Quartz crystal band pass filters
- summary, overview or tutorial about the basics of the different types of crystal filter that can be used in radio communications receivers including the single crystal filter, half lattice crystal filter, and the ladder crystal filter.
Crystal filters are widely used in many applications including radio receivers as well as many other radio communications applications. The very high level of Q makes the quartz crystal resonators they use makes them ideal for use as the primary band pass RF filter in high performance radio communications receivers. As a result of this there are a number of circuits that have been used to provide the required level of selectivity and performance over the years. These include the single crystal filter, the half lattice crystal filter and the ladder filter.
Single crystal filter
The simplest crystal filter employs a single crystal. This type of RF filter was developed in the 1930s and was used in early receivers dating from before the 1960s but is rarely used today. Although it employs the very high Q of the crystal, its response is asymmetric and it is too narrow for most applications, having a bandwidth of a hundred Hz or less.
In the circuit there is a variable capacitor that is used to compensate for the parasitic capacitance in the crystal. This capacitor was normally included as a front panel control.
Diagram of filter using a single quartz crystal
Half lattice crystal filter
This form of band pass RF filter provided a significant improvement in performance over the single. In this configuration the parasitic capacitances of each of the crystals cancel each other out and enable the circuit to operate satisfactorily. By adopting a slightly different frequency for the crystals, a wider bandwidth is obtained. However the slope response outside the required pass band falls away quickly, enabling high levels of out of band rejection to be obtained. Typically the parallel resonant frequency of one crystal is designed to be equal to the series resonant frequency of the other.
Despite the fact that the half lattice crystal filter can offer a much flatter in-band response there is still some ripple. This results from the fact that the two crystals have different resonant frequencies. The response has a small peak at either side of the centre frequency and a small dip in the middle. As a rough rule of thumb it is found that the 3 dB bandwidth of the RF filter is about 1.5 times the frequency difference between the two resonant frequencies. It is also found that for optimum performance the matching of the filter is very important. To achieve this, matching resistors are often placed on the input and output. If the filter is not properly matched then it is found that there will be more in-band ripple and the ultimate rejection may not be as good.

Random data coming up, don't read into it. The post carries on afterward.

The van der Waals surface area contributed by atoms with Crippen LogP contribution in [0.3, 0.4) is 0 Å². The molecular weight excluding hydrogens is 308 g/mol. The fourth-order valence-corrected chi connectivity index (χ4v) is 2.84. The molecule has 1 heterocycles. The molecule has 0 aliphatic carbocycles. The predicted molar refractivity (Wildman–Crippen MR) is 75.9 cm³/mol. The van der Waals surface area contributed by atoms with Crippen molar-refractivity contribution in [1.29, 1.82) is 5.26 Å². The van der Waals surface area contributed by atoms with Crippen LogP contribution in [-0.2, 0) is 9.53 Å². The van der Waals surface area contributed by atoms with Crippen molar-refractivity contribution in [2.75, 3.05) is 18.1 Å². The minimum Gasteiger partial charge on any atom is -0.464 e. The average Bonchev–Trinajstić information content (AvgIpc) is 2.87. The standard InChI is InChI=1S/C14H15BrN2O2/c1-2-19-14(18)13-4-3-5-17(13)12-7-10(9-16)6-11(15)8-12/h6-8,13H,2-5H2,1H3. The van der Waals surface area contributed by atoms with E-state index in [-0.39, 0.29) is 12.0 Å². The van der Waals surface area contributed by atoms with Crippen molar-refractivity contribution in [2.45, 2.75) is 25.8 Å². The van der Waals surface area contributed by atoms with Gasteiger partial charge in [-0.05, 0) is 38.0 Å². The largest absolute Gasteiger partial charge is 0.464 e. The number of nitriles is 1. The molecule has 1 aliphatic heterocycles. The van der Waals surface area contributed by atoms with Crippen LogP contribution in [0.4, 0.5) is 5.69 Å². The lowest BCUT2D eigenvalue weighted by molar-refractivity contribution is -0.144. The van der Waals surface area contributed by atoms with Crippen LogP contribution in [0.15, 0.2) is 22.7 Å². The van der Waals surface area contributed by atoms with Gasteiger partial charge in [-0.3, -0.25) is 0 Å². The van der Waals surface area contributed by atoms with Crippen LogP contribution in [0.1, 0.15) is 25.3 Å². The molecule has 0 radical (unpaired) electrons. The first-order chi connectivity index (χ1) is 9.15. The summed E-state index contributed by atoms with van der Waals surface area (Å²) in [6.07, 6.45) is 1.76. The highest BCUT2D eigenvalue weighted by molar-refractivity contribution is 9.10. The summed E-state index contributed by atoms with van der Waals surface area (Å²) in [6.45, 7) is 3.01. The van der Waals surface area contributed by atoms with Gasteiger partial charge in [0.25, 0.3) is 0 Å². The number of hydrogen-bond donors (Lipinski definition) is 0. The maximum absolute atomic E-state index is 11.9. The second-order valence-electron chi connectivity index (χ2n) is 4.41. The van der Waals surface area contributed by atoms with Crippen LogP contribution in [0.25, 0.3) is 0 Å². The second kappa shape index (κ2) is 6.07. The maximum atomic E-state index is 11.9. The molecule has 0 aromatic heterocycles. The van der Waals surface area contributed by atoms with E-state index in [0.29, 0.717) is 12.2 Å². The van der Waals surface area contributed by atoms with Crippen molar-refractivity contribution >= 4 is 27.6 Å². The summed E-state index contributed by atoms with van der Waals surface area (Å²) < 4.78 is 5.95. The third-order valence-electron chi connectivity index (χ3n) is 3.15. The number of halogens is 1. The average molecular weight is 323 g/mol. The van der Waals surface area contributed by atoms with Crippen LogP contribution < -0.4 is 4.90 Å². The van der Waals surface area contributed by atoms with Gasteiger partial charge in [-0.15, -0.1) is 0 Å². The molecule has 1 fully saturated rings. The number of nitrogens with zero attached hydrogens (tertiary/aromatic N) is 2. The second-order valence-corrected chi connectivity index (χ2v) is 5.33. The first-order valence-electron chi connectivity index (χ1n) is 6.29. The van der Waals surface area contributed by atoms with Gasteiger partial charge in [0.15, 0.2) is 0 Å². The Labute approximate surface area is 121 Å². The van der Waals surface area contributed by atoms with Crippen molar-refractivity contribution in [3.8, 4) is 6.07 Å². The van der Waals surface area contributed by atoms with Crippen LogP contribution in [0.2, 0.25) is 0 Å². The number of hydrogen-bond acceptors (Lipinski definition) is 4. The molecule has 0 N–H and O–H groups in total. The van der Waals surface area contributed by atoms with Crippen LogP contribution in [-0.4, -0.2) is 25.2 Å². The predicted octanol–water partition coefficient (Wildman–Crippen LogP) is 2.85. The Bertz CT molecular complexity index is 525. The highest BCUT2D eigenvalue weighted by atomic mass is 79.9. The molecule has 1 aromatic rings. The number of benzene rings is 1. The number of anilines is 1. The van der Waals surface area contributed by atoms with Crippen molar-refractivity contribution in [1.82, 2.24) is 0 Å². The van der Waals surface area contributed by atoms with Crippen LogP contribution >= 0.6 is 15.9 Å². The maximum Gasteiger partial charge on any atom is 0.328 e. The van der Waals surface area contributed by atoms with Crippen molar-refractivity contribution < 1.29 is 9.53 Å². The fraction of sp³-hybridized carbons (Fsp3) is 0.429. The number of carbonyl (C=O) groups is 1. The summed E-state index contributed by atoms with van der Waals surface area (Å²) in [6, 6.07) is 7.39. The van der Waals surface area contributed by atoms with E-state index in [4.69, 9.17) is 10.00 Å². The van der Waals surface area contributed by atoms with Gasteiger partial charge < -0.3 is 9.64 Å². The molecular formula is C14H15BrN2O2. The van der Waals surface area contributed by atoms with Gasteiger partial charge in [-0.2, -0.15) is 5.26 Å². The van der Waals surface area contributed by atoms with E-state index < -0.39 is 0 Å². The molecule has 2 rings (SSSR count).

Diagram of half lattice crystal filter
A two pole filter (i.e. one with two crystals) is not normally adequate to meet many requirements. The shape factor can be greatly improved by adding further sections. Typically ultimate rejections of 70 dB and more are required in a receiver. As a rough guide a two pole filter will generally give a rejection of around 20 dB; a four pole filter, 50 dB; a six pole filter, 70 dB; and an eight pole one 90 dB.
Crystal ladder filter
For many years the half lattice filter was possibly the most popular format used for crystal filters. More recently the ladder topology has gained considerable acceptance. In this form of crystal pass band filter all the resonators have the same frequency, and the inter-resonator coupling is provided by the capacitors placed between the resonators with the other termination connected to earth.
Four pole ladder crystal filter
Quartz crystal filter design parameters
When a quartz crystal filter is designed factors such as the input and output impedance as well as bandwidth, crystal Q and many other factors need to be taken into account.
Some of the chief factors are obviously the bandwidth, shape fact, and ultimate cutoff. Although it is very much a simplification, these factors are dependent upon the number of poles (equivalent to the number of crystals), their Q value, and their individual frequencies.
Further factors such as the maximum bandwidth that can be achieved is controlled by the filter impedance and also the spurious responses that are present in the individual quartz crystal elements. The location of the important responses for quartz crystal filters can be controlled by the size of the plates deposited onto the crystals. By making them smaller the responses also become less critical. The down side of this is that the impedance of the overall quartz crystal filter rises. This means that the quartz crystal filter will need impedance transformers at the input and the output. This obviously needs to be avoided if at all possible, but for wide band filters it is often the only option.
Crystal filters are widely used in many radio communications receiver applications. Here these filters are able to provide very high levels of performance and at a cost which is very reasonable for the performance that is given. These RF filters may be made in a variety of formats according to the applications and the performance needed. While these RF filters can be made from discrete components, ready manufactured crystal filters are normally bought, either off the shelf, of made to a given specification.
By Ian Poole
Read more radio receiver tutorials . . . . .
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|• FM demod||• AM demod||• DSP tutorial||• Selectivity & filters|
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